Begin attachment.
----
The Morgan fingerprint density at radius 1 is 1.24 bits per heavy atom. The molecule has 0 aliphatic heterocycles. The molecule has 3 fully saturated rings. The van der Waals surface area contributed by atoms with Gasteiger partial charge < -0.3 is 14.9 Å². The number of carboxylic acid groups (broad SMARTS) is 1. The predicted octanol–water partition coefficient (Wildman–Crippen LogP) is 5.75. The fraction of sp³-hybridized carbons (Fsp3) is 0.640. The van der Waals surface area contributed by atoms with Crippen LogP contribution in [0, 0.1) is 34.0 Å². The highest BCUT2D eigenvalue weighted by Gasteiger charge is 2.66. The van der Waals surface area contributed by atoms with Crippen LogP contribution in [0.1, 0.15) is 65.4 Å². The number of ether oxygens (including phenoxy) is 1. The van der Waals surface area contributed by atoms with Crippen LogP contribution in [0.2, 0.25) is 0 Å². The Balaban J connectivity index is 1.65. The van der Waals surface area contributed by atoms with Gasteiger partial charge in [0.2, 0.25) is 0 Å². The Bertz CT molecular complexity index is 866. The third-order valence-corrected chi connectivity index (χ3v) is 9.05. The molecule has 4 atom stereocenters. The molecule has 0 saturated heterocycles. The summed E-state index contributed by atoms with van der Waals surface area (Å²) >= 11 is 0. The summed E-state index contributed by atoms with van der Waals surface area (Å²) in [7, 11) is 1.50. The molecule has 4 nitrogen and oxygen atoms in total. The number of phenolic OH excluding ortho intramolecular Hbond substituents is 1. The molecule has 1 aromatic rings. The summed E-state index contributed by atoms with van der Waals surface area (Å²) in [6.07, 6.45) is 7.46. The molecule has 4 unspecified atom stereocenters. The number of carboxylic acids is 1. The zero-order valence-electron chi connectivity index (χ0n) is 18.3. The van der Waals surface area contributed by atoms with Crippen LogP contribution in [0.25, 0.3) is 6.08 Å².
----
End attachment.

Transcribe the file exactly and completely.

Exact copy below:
The Morgan fingerprint density at radius 1 is 1.24 bits per heavy atom. The molecule has 0 aliphatic heterocycles. The molecule has 3 fully saturated rings. The van der Waals surface area contributed by atoms with Gasteiger partial charge < -0.3 is 14.9 Å². The number of carboxylic acid groups (broad SMARTS) is 1. The predicted octanol–water partition coefficient (Wildman–Crippen LogP) is 5.75. The fraction of sp³-hybridized carbons (Fsp3) is 0.640. The van der Waals surface area contributed by atoms with Crippen LogP contribution in [0, 0.1) is 34.0 Å². The highest BCUT2D eigenvalue weighted by Gasteiger charge is 2.66. The van der Waals surface area contributed by atoms with Crippen LogP contribution in [0.1, 0.15) is 65.4 Å². The number of ether oxygens (including phenoxy) is 1. The van der Waals surface area contributed by atoms with Crippen LogP contribution in [0.2, 0.25) is 0 Å². The Balaban J connectivity index is 1.65. The van der Waals surface area contributed by atoms with Gasteiger partial charge in [0.2, 0.25) is 0 Å². The Bertz CT molecular complexity index is 866. The third-order valence-corrected chi connectivity index (χ3v) is 9.05. The molecule has 4 atom stereocenters. The molecule has 0 saturated heterocycles. The summed E-state index contributed by atoms with van der Waals surface area (Å²) >= 11 is 0. The summed E-state index contributed by atoms with van der Waals surface area (Å²) in [7, 11) is 1.50. The molecule has 4 nitrogen and oxygen atoms in total. The number of phenolic OH excluding ortho intramolecular Hbond substituents is 1. The molecule has 1 aromatic rings. The summed E-state index contributed by atoms with van der Waals surface area (Å²) in [6.07, 6.45) is 7.46. The molecule has 4 unspecified atom stereocenters. The number of carboxylic acids is 1. The zero-order valence-electron chi connectivity index (χ0n) is 18.3. The van der Waals surface area contributed by atoms with Crippen LogP contribution in [0.25, 0.3) is 6.08 Å².